Dean of the Virtual College: Should you ever need to contact Audrey Biggs, Dean of the Virtual College at (304) 327-4578 or email her.
Help Desk: If you need technical assistance with BlackBoard, email email@example.com or contact the IT Help Desk at 304.327.4510 or 304-327-4090. If you need additional BlackBoard assistance, contact Audrey Biggs at 304.327.4578. If you need Moodle assistance, contact Cody Chambers at 304.327.4591. Be sure to indicate your full name, ID number, course number, and the problem. Email assistance is preferred.
Free Tutoring Services Available: BSC offers free online tutoring for all BSC students in the following subjects: Math; Accounting, Managerial; Accounting, Financial; Writing (all subjects); Grammar; Microeconomics; Macroeconomics; Statistics; Spanish. Chemistry, etc. This service is free and available 24 hours a day to all BSC students. Go to http://www.smarthinking.com/ and follow these instructions.
· Distance Education website: http://www.bluefieldstate.edu/distance-education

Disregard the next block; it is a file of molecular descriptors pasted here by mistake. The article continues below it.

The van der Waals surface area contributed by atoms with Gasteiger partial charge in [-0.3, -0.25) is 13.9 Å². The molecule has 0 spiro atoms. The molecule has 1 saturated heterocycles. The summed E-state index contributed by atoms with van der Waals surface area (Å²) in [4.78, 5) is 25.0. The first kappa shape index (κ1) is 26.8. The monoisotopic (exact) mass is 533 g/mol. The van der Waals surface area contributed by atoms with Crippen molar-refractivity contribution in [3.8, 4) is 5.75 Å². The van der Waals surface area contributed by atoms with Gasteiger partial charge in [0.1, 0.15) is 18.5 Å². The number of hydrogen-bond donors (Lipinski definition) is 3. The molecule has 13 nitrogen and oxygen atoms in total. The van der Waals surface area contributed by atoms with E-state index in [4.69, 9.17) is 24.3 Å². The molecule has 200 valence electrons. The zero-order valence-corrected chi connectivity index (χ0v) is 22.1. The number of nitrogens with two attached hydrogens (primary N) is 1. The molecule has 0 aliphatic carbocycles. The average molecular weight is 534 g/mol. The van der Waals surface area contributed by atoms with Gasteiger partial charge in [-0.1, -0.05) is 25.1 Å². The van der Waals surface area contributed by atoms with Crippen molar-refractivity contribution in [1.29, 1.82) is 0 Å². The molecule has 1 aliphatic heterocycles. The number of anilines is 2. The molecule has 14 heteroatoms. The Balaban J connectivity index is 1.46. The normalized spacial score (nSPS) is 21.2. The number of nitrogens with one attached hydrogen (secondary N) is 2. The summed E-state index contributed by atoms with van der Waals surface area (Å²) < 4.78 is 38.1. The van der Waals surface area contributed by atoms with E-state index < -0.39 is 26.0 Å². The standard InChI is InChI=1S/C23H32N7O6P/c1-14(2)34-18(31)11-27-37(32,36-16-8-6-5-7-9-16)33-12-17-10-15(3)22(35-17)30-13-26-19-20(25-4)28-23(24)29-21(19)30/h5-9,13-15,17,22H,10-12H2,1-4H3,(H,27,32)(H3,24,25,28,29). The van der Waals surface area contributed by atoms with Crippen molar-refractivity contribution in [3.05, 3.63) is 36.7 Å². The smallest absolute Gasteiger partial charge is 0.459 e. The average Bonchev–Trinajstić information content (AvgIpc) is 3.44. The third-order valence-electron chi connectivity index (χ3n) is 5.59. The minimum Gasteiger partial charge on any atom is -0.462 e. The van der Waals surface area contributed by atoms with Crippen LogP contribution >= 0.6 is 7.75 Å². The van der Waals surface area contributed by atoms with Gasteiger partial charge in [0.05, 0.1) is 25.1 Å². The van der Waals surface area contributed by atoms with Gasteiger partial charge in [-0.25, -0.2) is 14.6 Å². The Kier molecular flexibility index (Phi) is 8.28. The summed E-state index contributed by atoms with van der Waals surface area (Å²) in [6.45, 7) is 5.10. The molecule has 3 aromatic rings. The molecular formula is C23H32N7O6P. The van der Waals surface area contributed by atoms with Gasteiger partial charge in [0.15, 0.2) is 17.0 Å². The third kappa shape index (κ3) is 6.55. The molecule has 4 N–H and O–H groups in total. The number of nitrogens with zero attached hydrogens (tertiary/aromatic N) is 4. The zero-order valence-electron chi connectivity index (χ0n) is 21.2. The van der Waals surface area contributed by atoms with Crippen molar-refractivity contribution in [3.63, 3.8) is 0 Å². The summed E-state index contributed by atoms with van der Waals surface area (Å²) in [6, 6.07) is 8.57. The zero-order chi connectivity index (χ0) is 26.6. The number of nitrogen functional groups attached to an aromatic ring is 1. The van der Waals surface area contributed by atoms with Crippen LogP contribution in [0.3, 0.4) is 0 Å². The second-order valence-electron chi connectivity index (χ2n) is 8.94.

· Moodle Website: http://bluefieldstateonline.com/
· For Financial Aid or Student Account Information: https://mycampus.bluefieldstate.edu/group/mycampus/finances
· College Information: http://www.bluefieldstate.edu/
Withdrawal Policy: Sometimes it is necessary for a student to withdraw from an online course. If that should become necessary, please complete the withdrawal form found at: http://www.bluefieldstate.edu/faq/registration.
Technology Issues: It is the student’s responsibility to see to the operation of any computing system you use off campus. A malfunctioning computer system is not a valid excuse for submitting late work or missing deadlines.
Required Texts: Available at the BSC Bookstore: